Q: Since green is a color heavily associated with Islam, did any other Muslim-majority country accuse Libya of thematic appropriation, for instance?
I could find no record of controversy or objection from other Muslim-led countries.
Q: Did Gaddafi's choice to have a plain green flag for Libya result in any political consequences?
The green flag came to symbolize Gaddafi's political control against which the opposition could rally.
In the increasing opposition during the later years of Gaddafi's control, the National Conference for the Libyan Opposition (2005) adopted the "former Kingdom of Libya's flag" as their standard.
The unrest of the Arab Spring saw the outbreak of the Libyan civil war (2011). Anti-Gaddafi forces also adopted the former flag as a standard.
The plain green flag was a symbol of Gaddafi’s political control over Libya and the former flag represented freedom.
“He [Gaddafi] seemed to imply in his speech that he was Libya, that he made Libya … [but they wish to say] there was a Libya that fought for its independence and that was the flag of Libya before you took power in what you called a revolution.”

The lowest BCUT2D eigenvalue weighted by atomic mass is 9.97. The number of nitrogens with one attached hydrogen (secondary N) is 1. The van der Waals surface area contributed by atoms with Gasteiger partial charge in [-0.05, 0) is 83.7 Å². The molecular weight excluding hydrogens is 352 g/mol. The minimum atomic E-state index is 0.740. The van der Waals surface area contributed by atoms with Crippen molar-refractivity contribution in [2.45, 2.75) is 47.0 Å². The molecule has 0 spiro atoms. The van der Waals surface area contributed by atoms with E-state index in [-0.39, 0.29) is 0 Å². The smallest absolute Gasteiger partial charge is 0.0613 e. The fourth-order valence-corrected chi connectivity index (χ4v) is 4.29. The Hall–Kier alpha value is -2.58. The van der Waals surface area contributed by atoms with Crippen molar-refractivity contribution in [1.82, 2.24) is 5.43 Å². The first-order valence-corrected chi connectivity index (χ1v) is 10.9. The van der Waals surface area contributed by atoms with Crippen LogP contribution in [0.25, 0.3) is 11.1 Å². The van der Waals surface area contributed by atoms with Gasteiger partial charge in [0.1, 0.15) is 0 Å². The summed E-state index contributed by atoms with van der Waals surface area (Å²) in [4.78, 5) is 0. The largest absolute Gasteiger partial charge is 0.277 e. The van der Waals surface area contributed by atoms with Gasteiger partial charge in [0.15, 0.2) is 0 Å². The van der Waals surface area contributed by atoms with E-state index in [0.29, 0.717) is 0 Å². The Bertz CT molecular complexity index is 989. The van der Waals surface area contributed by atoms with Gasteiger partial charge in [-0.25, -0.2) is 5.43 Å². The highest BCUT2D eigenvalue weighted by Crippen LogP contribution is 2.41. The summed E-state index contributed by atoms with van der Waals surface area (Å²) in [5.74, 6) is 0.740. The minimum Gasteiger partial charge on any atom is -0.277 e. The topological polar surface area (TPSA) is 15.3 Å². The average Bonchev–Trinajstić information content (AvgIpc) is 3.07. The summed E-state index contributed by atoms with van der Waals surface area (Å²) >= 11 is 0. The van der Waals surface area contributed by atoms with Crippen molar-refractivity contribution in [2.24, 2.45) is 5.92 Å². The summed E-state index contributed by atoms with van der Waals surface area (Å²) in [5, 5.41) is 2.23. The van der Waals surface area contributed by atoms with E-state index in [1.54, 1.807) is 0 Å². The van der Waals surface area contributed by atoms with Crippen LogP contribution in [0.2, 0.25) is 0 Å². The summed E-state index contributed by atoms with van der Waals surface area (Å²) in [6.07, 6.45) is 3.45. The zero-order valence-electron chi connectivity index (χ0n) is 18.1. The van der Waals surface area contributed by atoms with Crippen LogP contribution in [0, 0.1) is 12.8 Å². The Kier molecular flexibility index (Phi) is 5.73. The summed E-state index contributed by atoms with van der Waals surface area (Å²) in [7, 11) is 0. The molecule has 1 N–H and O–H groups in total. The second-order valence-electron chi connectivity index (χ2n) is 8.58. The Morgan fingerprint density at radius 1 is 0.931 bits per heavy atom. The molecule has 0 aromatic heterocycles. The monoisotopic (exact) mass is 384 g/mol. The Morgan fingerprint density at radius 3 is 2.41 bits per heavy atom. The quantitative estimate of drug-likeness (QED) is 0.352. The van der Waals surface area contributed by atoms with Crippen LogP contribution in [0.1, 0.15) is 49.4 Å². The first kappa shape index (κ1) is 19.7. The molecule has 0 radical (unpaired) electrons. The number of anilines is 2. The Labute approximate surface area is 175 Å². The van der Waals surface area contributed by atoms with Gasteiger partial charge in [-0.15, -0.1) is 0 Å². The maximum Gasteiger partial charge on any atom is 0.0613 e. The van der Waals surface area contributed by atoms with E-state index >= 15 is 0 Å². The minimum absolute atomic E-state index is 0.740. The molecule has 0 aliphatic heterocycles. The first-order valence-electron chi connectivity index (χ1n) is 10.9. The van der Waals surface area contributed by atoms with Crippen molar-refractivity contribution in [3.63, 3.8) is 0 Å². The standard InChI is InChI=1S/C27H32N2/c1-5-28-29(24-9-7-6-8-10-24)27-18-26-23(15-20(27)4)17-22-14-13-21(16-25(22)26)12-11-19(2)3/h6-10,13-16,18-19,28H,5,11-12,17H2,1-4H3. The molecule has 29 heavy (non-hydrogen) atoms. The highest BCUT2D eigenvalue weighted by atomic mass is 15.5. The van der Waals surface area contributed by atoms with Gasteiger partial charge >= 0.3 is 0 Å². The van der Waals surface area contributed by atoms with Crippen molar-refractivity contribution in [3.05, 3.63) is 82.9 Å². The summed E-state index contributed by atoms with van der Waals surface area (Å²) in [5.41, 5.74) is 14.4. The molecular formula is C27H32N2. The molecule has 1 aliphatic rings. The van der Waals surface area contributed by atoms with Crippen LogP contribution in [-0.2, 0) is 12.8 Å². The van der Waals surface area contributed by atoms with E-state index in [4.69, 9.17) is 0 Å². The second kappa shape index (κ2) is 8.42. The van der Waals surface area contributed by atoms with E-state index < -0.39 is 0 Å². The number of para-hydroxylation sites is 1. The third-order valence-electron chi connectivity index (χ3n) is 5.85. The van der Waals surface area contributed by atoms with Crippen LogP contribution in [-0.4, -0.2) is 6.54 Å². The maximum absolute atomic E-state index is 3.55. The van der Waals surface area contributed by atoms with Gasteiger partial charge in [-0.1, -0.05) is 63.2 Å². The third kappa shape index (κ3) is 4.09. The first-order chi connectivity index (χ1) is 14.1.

And, displaying the former flag of Libya became a rejection of Gaddafi's control.
Elfeituri said the choice of the older flag as a symbol of the revolution came from a sense of “nostalgia”, of a longing for the “good old days”, where, in particular, law and order were maintained.
He said the protesters “do not want anything to do with Gaddafi”, and the green flag is closely associated with the Libyan leader.
Those sentiments to be borne out by protesters against Gaddafi’s rule.
“It represents a free Libya [because] that’s how it was before he [Gaddafi] came along. We just want someone that will listen to us,” said Amina, a 22-year-old student in London at a protest in that city.